Artifacts

Archive for the ‘OSX’ Category


OS X Lion Artifacts

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Author Name
Sean Cavanaugh – AppleExaminer

Artifact Name
OS X Lion Artifacts

Description
Sean Cavanaugh of AppleExaminer.com maintains a Google Spreadsheet at the link listed below. Since this list is community driven and may change, it is not republished here, however, here is a spreadsheet containing the artifacts as of 11-26-11. This list contains artifacts of User Directories, Safari, Mail, iChat, iPhoto, iTunes, Photo Booth, Address Book, Spotlight, RSS, Saved Application State, Preferences, Autorun Locations, Recent Items, browsers, and specific applications.

 

Research Links
https://docs.google.com/spreadsheet/ccc?key=0AkBdGlxJhW-ydDlxVUxWUVU0dXVzMzUxRzh2b2ZzaFE&hl=en_US#gid=0

 

Related Posts:

System Version (Mac)

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Author Name
Douglas Brush

Artifact Name
SystemVersion.plist

Artifact/Program Version
OS X 10.x (Client)

Description
When you start your Macintosh investigation it is important to know
what version of the operating system is installed on the computer. The
version of OS X (10.4, 10.5, 10.6) can shape and direct the analysis
as each version has certain unique characteristics for other artifacts
as well as their locations on the disk.

Macintosh operating systems use plist files (.plist) as repositories
for system and program settings/information. Plist files can wither be
in a binary-encoded format (bplist file header) or as XML.

To get the operating system version the first plist files you will
want to examine is the “SystemVersion.plist” located in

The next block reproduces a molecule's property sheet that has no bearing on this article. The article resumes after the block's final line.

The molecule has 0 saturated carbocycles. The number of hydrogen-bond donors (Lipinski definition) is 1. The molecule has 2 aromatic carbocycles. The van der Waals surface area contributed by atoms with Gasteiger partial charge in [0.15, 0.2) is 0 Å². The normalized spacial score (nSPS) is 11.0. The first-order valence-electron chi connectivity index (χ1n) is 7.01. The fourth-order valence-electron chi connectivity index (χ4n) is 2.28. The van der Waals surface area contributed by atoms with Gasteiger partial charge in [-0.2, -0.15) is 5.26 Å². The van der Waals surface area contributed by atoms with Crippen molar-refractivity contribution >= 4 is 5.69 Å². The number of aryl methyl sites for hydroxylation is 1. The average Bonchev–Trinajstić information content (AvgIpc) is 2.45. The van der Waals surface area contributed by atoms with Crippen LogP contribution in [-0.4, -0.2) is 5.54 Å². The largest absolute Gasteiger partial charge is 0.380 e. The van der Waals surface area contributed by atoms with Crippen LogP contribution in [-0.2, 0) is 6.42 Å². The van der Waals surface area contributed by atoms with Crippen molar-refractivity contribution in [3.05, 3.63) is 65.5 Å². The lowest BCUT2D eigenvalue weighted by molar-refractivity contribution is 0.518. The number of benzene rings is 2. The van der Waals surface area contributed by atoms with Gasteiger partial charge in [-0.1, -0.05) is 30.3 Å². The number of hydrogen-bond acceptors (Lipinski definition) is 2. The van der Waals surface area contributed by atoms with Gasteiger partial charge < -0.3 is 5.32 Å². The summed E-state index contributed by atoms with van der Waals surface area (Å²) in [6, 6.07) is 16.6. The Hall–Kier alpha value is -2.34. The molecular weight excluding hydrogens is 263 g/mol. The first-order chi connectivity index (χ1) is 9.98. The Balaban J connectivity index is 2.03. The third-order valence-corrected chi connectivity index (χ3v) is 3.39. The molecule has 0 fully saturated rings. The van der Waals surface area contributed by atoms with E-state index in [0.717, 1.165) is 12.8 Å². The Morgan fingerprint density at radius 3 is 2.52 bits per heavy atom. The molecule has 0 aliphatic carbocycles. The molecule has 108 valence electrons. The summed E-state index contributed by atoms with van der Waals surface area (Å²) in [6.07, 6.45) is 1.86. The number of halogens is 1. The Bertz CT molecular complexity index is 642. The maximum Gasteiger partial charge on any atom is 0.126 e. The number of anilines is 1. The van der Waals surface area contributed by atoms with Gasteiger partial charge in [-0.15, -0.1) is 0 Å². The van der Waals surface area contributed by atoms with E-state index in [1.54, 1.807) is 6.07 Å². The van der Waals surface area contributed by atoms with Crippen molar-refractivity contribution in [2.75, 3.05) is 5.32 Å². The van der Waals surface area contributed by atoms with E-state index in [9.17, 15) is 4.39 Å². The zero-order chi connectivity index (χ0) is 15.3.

“/System/Library/CoreServices/” folder. With this knowledge you
can be aware of other plists and system artifacts that are unique to
the OS under inspection.

File Locations
/System/Library/CoreServices/SystemVersion.plist

Research Links

Forensic Programs of Use
plist Edit Pro (Mac):

plist Editor Pro (Win):

Google Chrome Browser Profile (Mac OS X)

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Author Name
Joe Garcia

Artifact Name
Google Chrome Browser Profile Folder (Mac OS X)

Artifact/Program Version
Mac OS X

Description
As part of a lot of Digital Forensics investigations, obtaining information of the user’s browsing habits is an important step.  Safari is the browser de facto on OS X & Firefox has a large user base, but what about Google’s Chrome Browser? Like Firefox before it, Chrome is steadily gaining ground in the browser market share. This post looks to point out where to find the Chrome user’s Profile folder on a Mac hard drive. Most times, the Profile will be saved as “Default”, but be on the look out for multiple profiles. Once you locate and extract the Chrome Profile folder (listed below) from your image, you will need to bring it over to a Windows forensics box so that you can use tools like ChromeAnalysis or ChromeForensics to assist you in parsing out the information stored within it. You will get the following data, which is stored in SQLite files:

History (Web, bookmarks, downloads and search terms)

Cookies

Web Logins

Archived History (Web History and search terms)

Bookmarks (This is in a non-SQLite format)

File Locations
HDD\Users\USERNAME\Library\Application Support\Google\Chrome\Default

Research Links
Get Google’s Chrome Browser HERE

Forensic Programs of Use
ChromeAnalysis from forensic-software.co.uk: http://forensic-software.co.uk/chromeanalysis.aspx

ChromeForensics by Woanware: http://www.woanware.co.uk/?page_id=70

Stickies (Mac)

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Author Name
Joe Garcia

Artifact Name
StickiesDatabase

Artifact/Program Version
Stickies on Mac OS X

Description
Stickies is a “sticky note” application that is installed by default on Mac OS X. This could be a potential source of information during a digital forensics examination. Think of the information that people leave on physical sticky notes around their desks and on their computers. Why should the digital ones be any different. You can use any Text Editor to parse the data included in this file. Once a new sticky is created or a previous one deleted, the StickiesDatabase file is immediately written to. There is no need for reboot for changes to take effect.